Are You Addicted to Shopping?
When you are stressed out, sad, or depressed, does hitting the mall or online shopping portals make you feel better instantly? This could be a sign of a deeper rooted problem that needs more than a purchase…
What it Means
According to Dr. Raymond Hamden, a clinical psychologist in The Human Relations Institute, compulsive shopping and spending are defined as inappropriate, excessive, and out of control. One distinguishing characteristic of a compulsive or addicted shopper is the preoccupation with shopping, which distracts them and affects their social and professional life. A shopping addiction is very different from a love of shopping. People with an addiction continue to shop despite serious negative consequences. Many compulsive buyers face consequences like serious credit card debt, inability to pay bills, failed relationships, financial legal troubles, and criminal legal troubles.
Some signs to look for that indicate shopping addiction, points out Dr. Hamden; include spending over budget, compulsive buying, hiding the problem, impaired relationships, and clear consequences. Another sign is a preoccupation with shopping, concealing facts, items and whereabouts, anxiety when shopping plans are cancelled, and of course the inappropriate emotional and relational effects that follow.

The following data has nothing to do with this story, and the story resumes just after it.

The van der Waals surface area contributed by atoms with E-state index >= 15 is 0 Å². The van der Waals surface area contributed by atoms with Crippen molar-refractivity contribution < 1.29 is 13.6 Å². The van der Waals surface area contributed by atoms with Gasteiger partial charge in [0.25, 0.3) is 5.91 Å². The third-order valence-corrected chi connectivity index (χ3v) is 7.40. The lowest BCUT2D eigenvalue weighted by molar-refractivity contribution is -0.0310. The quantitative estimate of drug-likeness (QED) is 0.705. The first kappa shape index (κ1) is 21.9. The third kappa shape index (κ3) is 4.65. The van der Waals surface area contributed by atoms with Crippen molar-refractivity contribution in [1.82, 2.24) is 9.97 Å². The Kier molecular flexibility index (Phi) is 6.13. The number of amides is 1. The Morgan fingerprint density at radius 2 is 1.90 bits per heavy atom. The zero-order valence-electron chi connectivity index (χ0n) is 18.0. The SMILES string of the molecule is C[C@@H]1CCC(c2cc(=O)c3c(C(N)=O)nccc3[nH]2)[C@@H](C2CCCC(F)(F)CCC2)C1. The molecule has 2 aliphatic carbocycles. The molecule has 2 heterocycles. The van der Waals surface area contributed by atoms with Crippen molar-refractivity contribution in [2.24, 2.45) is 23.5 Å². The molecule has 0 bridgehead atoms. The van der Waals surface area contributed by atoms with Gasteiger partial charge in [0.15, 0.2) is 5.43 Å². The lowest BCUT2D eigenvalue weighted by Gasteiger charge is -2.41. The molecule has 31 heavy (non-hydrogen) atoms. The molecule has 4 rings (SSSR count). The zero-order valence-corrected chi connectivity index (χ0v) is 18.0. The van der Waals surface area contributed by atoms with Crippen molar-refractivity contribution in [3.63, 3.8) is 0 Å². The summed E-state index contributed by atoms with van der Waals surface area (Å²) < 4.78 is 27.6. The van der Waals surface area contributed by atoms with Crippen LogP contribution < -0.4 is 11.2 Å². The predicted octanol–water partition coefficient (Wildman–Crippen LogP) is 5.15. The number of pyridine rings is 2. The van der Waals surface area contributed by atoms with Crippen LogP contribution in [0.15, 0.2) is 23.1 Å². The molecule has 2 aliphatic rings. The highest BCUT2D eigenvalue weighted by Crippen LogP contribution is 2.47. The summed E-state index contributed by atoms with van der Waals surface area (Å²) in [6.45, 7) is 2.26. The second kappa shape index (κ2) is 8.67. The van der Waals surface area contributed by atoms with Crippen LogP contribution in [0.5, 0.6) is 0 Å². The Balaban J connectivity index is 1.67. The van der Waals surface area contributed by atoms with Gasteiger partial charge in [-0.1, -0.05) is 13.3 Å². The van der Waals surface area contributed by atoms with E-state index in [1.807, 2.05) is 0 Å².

Treating a Shopping Addiction
- Avoid shopping alone; instead take along a trusted friend or family member who can stop you from making impulsive purchases.
- Avoid online shopping and browsing shopping sites.
- Do not carry your credit cards with you and instead, opt to pay for all items in cash only.
- Keep a purchase journal where you write down every single item you buy. Use this to help you replace destructive habits with more positive ones.
- Always leave your home with a shopping list and be sure to stick with it.